In a region where the population is almost doubling every twenty years, grain crops account for one-fifth of total cultivated land area and provide part-time work for around 80 percent of the West African population. But despite increases in production from 16 million tonnes in 1980 to 63 million tonnes in 2015, less than 1.5 million tonnes of local grain crops are sold in cross-border trade in the region. Figures for the inter-regional grain trade are lower than imports of wheat, wheat flour and especially rice into the region.
"Modernising the West African grain market is critical to ensuring higher incomes for small-scale farmers, improved food security and a reliable supply of cereals needed for livestock and fisheries feed supply chains," said Michael Hailu, Director of the Technical Centre for Agricultural and Rural Cooperation (CTA), which is organising the event together with the West African regional farmers' organisation (ROPPA), the West African Grains Network (WAGN-ROAC) and the African Rural and Agricultural Credit Association (AFRACA).
A range of barriers prevents local producers from being able to sell at competitive prices. Due to high transaction costs and inefficient logistics, some agrifood processors such as breweries and feed manufacturers prefer to import sorghum or millet from outside the region, rather than source locally.
Bringing together the main players in the region's grain trade, including cooperatives, processors, traders, policy-makers, development organisations and financiers, the three-day regional forum will seek to develop a strategy that can overcome current challenges and take advantage of the common market formed by the West African Economic and Monetary Union (UEMOA) and the Economic Community of West African States (ECOWAS).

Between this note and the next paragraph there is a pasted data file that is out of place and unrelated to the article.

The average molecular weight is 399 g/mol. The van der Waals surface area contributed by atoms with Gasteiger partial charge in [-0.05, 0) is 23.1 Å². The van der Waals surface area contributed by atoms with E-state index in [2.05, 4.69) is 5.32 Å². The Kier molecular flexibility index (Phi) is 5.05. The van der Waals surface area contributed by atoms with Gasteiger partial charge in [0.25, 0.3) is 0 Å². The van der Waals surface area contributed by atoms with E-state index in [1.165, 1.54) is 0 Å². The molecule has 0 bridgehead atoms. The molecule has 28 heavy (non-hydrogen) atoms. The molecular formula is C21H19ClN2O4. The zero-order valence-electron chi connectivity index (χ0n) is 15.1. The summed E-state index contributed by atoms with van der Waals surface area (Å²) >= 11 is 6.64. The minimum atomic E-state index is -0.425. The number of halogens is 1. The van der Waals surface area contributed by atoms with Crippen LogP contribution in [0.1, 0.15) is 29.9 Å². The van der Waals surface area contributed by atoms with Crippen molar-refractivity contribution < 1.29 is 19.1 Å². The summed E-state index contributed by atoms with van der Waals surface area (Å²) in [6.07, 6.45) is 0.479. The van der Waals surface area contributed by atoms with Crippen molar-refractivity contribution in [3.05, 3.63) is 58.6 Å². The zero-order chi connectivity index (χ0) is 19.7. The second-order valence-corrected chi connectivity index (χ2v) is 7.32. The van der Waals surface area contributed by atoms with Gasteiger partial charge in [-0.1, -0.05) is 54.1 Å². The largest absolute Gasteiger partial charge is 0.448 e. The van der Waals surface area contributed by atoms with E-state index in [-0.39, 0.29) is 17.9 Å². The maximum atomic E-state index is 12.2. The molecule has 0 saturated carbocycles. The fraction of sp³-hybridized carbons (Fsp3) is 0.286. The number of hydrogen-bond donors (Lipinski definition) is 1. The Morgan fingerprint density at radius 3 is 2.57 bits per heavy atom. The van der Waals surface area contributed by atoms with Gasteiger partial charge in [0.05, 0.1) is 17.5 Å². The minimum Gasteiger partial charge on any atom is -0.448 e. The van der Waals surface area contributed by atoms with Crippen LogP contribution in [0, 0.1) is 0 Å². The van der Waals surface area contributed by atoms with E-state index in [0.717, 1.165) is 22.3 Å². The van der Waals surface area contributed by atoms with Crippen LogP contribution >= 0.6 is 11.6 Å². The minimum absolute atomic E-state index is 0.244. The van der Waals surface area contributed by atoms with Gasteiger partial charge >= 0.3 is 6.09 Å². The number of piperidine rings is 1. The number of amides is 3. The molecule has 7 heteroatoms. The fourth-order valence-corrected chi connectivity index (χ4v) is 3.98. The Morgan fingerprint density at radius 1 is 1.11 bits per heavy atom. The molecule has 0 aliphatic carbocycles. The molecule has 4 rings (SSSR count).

High on the agenda will be developing market instruments that can help to organise, regulate and finance the regional grain trade, enabling producers to obtain higher prices, buyers to have a more reliable supply of high quality cereals, and other actors in the supply chain to benefit as a result. As well as examining and sharing best practices for producers, processors and dealers, the conference expects to produce a roadmap for a regional grain exchange.
"Beans and grains such as rice, maize, sorghum and millet are strategic for food security and the rural economy in West Africa," said Souleymane Zeba, CTA Senior Programme Coordinator for West Africa. "However, the current market does not offer farmers a guarantee that they will sell their produce at a good price."
"For farmers and other agricultural producers, grains are their staple supply, helping to ensure the right to food for people in the region," said ROPPA President Djibo Bagna. "However, the current market structure supports a few cash crops, leading to food systems that do less and less to promote the consumption of local grains. Market reforms are needed to establish a balance for sustainable food security."
The conference will examine ways of creating a regional policy environment to encourage greater private sector involvement in the grain trade and improve the capacity of trade support institutions, so as to promote efficient and stable regional grain markets. Use of information and communication technologies (ICTs) and innovative funding and insurance tools will be explored, as will prospects for developing cross-border grain value chains, methods for helping farmers to adapt to climate change and strategies to address aflatoxin – which causes serious problems, both to public health and trade.
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Stéphane Gambier, Senior Programme Coordinator, Communications (CTA)